Responsibility and service: merchant’s or provider’s burden
A purchased card machine should come with a warranty of at least a year for defects and internal faults. At the end of its user life, it’s best to recycle the card machine like other electrical equipment.
If an issue arises because you haven’t taken good care of the terminal, the consumer warranty won’t be valid. Merchants are therefore still responsible for protecting the hardware from damage and misuse. That is, of course, unless the cost of buying a replacement terminal isn’t an issue.
A rented card machine doesn’t have a warranty that the business owner deals with. Instead, faults and technical issues are raised with the merchant service provider, who typically first tries to resolve the issue remotely, then sends out an engineer to fix or replace the terminal. Some contracts include these things free in the lease, but next-day terminal replacement typically comes with a significant charge.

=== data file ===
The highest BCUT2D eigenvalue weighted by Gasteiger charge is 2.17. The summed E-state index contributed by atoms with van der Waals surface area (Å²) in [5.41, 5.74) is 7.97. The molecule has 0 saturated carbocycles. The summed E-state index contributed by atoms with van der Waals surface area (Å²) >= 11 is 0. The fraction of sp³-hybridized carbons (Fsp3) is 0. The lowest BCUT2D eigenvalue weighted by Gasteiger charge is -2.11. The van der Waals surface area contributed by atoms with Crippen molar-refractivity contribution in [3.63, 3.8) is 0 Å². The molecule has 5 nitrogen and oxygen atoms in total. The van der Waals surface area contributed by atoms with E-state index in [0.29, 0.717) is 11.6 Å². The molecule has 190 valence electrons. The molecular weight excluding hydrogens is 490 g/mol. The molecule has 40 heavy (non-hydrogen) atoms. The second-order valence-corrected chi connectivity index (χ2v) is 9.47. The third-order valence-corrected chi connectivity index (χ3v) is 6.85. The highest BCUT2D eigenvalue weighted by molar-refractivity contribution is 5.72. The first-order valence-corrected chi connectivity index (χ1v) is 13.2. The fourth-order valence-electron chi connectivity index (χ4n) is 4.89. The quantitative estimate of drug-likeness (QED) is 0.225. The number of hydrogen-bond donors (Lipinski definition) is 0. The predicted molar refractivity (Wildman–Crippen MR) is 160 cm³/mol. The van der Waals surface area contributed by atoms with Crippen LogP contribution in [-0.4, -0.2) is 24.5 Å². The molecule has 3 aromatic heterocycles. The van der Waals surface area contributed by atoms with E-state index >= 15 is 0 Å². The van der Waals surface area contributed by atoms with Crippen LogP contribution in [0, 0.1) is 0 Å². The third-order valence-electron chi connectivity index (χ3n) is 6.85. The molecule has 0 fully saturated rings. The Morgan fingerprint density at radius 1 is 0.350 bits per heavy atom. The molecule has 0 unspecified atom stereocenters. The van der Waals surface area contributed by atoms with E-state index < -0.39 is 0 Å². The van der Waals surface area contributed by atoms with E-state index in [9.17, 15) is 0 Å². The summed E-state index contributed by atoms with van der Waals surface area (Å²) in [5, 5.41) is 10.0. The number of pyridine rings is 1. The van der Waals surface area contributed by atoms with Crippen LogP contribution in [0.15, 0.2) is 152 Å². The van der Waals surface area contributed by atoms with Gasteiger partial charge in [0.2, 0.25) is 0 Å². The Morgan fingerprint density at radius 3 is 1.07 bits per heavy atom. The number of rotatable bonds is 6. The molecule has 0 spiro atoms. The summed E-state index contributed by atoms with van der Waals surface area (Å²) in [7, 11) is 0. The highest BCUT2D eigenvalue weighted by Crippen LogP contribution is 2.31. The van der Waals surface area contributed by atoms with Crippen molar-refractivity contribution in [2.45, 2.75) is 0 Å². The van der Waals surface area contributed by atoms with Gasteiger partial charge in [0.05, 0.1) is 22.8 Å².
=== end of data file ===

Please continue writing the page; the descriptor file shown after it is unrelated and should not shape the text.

Suffice to say, business owners should still take care of a rented card machine to avoid extra charges, lost sales while out of order, or the hassle of fixing it.
Because you don’t own a rented terminal outright, you are essentially borrowing it. So when it’s no longer needed, it has to be sent back to the provider, sometimes for an extra fee. On the plus side, some plans allow you to upgrade the card machine to a newer model after some time, so dealing with a swap could be worthwhile.